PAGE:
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Ending the stigma associated with therapy and counseling


I was lost and no one was there to understand what I was going through. No one knew about those nights when I cried alone in my car; nor did they know that my stress was destroying my physical and mental health.

I was having the biggest mental breakdown of my entire life,  and I was  crying so much for so many days that I felt quitting was the best option. I was going through depression once again in my life, and I had no idea what to do. 

Everything that I was doing was wrong and bad stuff happened to me without a reason. I had no time to sleep or finish my homework, family fights were happening and my mom, who died 14 years ago, was always on my mind making me cry even more.

I had to face the fact that I needed help. I needed to break the stigma that I had toward going to therapy.

But it was not easy, when I was about to open the door to the counseling center at UTEP, I started crying. People were looking at me as if I was crazy. I had a stress attack, and I couldn’t open that door because I felt ashamed and weak.

With tears running down my face, I left the building, but midway down the stairs I stopped. I decided to open the door and talk about my problems with someone who would be unbiased. It’s been two months since my first visit and I have to say it has been a life-changing experience.

I have learned that I’m not a weak person, I’m capable of overcoming everything that I’m experiencing. I’ve learned that crying is perfectly fine and that I shouldn’t be ashamed by it. I got to know myself better, I finally understood who I was and who I could become in the future.

Counseling allowed me to recognized my fears, goals, mistakes and skills. I was finally in contact with my emotions.

But I want to end the stigma and the stereotypes that people have toward people like me.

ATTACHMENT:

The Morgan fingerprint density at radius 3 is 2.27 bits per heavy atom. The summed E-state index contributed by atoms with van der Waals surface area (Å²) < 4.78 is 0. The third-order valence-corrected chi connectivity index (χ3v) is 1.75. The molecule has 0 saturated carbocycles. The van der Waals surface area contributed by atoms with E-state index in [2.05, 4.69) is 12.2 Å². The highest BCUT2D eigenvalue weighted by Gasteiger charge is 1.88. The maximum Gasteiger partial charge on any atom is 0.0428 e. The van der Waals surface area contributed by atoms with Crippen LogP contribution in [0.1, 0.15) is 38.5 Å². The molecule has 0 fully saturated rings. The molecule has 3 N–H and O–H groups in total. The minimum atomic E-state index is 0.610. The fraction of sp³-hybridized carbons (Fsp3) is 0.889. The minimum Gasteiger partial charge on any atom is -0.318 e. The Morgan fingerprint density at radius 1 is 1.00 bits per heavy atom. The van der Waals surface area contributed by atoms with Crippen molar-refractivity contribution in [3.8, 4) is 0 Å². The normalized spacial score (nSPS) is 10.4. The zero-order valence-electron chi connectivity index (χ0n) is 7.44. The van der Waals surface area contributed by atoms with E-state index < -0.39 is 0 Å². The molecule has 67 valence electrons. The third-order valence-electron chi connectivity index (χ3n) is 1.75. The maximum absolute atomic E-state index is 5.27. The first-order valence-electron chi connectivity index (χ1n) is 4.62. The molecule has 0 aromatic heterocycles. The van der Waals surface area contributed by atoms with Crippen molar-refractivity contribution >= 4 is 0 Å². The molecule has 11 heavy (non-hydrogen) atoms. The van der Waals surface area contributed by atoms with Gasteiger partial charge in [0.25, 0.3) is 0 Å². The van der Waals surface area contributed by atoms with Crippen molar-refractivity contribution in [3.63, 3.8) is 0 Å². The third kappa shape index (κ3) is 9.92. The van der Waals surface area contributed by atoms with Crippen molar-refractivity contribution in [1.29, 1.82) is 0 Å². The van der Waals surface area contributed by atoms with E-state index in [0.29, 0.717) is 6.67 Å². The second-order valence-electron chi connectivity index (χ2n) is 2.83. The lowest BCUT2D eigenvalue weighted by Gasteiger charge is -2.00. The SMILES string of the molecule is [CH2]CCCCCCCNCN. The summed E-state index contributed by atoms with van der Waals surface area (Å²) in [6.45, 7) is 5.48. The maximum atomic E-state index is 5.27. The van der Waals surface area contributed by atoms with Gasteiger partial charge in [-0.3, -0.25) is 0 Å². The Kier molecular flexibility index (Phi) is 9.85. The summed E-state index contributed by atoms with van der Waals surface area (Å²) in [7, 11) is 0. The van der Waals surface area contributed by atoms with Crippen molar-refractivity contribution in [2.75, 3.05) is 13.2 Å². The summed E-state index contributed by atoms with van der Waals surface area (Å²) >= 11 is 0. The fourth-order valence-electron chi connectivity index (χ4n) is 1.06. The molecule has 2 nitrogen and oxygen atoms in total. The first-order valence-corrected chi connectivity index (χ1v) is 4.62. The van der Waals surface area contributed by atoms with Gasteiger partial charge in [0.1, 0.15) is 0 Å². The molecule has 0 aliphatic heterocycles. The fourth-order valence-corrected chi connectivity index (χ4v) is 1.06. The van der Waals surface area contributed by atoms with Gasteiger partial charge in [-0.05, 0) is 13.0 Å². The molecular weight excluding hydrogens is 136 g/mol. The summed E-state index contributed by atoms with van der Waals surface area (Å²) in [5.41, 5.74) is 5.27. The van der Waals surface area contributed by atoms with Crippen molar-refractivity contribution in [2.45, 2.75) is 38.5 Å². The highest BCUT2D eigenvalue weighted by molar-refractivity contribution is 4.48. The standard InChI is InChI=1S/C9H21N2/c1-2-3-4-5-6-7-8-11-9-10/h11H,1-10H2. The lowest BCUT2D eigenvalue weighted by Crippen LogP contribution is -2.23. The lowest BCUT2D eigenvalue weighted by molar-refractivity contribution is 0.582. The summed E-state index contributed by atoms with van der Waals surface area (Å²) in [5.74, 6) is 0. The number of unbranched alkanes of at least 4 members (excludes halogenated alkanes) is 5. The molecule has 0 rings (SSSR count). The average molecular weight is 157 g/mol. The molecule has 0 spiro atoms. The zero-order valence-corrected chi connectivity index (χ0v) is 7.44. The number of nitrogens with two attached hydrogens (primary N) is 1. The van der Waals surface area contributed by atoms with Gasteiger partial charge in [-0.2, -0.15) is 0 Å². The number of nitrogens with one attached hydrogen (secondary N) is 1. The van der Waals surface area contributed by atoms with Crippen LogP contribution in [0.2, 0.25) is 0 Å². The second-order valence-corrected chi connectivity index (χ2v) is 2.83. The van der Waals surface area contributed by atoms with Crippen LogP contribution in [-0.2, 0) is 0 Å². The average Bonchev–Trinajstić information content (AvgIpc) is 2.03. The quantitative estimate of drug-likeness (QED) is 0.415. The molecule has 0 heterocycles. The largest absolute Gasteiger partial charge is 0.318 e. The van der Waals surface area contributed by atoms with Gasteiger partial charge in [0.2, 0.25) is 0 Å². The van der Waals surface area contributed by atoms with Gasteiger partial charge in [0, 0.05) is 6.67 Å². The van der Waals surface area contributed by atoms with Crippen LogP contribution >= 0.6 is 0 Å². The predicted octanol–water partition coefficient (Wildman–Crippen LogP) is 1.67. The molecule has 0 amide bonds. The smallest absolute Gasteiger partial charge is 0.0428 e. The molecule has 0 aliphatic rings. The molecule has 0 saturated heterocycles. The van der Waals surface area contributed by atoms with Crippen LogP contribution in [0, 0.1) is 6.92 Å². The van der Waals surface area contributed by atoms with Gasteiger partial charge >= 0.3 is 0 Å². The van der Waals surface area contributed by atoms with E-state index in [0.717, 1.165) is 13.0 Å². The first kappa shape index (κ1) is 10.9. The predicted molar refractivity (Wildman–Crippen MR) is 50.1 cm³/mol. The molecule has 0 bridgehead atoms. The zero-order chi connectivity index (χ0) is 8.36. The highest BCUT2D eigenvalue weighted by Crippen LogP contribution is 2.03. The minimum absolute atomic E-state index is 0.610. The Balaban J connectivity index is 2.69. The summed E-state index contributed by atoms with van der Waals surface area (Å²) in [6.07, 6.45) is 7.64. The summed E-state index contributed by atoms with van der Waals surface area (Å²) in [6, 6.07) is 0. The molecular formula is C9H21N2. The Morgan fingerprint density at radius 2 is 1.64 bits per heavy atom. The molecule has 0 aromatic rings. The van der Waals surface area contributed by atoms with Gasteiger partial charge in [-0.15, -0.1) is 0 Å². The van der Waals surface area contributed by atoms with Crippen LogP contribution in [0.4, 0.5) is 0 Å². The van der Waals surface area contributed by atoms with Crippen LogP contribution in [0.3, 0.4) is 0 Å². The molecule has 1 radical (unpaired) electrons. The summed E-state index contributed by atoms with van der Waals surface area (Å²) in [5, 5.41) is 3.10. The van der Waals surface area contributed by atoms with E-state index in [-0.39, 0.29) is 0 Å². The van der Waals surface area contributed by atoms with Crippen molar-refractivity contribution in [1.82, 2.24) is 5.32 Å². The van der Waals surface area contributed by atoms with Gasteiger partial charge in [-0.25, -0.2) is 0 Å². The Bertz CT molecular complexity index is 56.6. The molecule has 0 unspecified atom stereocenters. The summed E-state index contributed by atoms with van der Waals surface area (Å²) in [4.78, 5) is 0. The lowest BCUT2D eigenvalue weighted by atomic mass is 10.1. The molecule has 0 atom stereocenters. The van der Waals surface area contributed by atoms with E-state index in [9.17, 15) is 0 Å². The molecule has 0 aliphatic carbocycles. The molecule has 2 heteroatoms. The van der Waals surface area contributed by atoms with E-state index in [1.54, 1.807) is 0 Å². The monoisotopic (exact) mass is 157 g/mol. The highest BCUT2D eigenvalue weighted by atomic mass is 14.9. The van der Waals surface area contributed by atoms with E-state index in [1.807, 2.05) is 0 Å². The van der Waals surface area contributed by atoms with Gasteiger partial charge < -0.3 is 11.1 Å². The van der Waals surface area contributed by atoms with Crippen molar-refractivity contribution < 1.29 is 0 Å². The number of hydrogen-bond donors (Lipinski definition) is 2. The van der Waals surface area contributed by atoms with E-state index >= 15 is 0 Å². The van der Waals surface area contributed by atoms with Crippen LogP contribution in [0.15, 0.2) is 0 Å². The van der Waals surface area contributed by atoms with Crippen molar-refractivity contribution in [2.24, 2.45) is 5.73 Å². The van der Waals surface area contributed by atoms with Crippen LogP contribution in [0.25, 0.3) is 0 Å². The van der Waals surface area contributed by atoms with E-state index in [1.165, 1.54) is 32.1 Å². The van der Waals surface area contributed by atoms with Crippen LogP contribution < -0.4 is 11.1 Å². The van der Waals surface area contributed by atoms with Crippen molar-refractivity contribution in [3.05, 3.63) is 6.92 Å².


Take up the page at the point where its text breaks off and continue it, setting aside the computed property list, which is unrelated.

I’m not crazy dude, I’m not on medication, therapy does not consist of talking about my childhood, and yes my family does love me and my friends support me all the time.

Is counseling for weak people? No it’s not. Is counseling just for people with depression? No.

Why do people keep on believing the stereotypes that you see on television?  Why see us as crazy lunatics who need medication to overcome our personal problems?

People who visit a therapist are not weak. Deciding to see a therapist is a courageous act and you shouldn’t judge anyone’s decision. People who go to therapy have a lot of courage because counseling means exposing yourself to a stranger and expressing your deepest problems, emotions and thoughts.

Don’t treat us differently just because we’re seeing a therapist. I’m just a guy who is trying to do better in school and in life, and I’m sure that is the case in many other people around you. Don’t be afraid of having a conversation with us, don’t make us feel different, because if you do avoid us, you’re just contributing to the stigma that already exists. We’re not going to harm anyone. We can actually be very helpful because we understand how difficult life can be.

Your counselor will never fix your problems. It will always be up to you to do better. He or she will respect your thoughts, decisions, mistakes and efforts. You don’t have to fake who you are while you’re in counseling. There is no necessity for masks during your visit. Being in counseling can help you be in contact with yourself, it can be a tool that helps you be aware of your feelings. It can teach you that what you feel is perfectly okay and that you shouldn’t be ashamed because of it.

I accept that there are bad counselors out there, but if you have a bad experience, don’t be afraid of trying again. I know it can be difficult, but always remember to have this as an option that can help you out.

I don’t intend to say that all people have to visit or need a counselor.  But if you feel pinned down in a corner, you should look for healthy and positive ways in which you can benefit.

I know how it feels to be alone. I understand your anger, sadness, frustration and fear, but please do not give up. I believe in you. I know you’re capable of doing great things with your life, I know it sucks to be in your shoes right now, but don’t be afraid of opening your emotions to a stranger. Don’t let yourself down, if counseling is not for you talk to people who you believe will help you.

You’re not weak, you’re not crazy, you’re not awkward. You are just going through a difficult time.

If you ever need someone to talk to or need to set an appointment visit the University Counseling Center at located at room 205 on Union West or at 747-5302.

Rene Delgadillo may be reached at [email protected].

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About the Contributor
Rene Delgadillo, Multimedia Editor
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    ErikaNov 8, 2016 at 4:36 PM

    Rene, while I applaud your efforts to decrease the stigma associated with those who seek assistance through counseling, I worry that you are simultaneously perpetuating stigmas associated with mental illness. Not all people who need medication for mental illness are “crazy lunatics”.

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Ending the stigma associated with therapy and counseling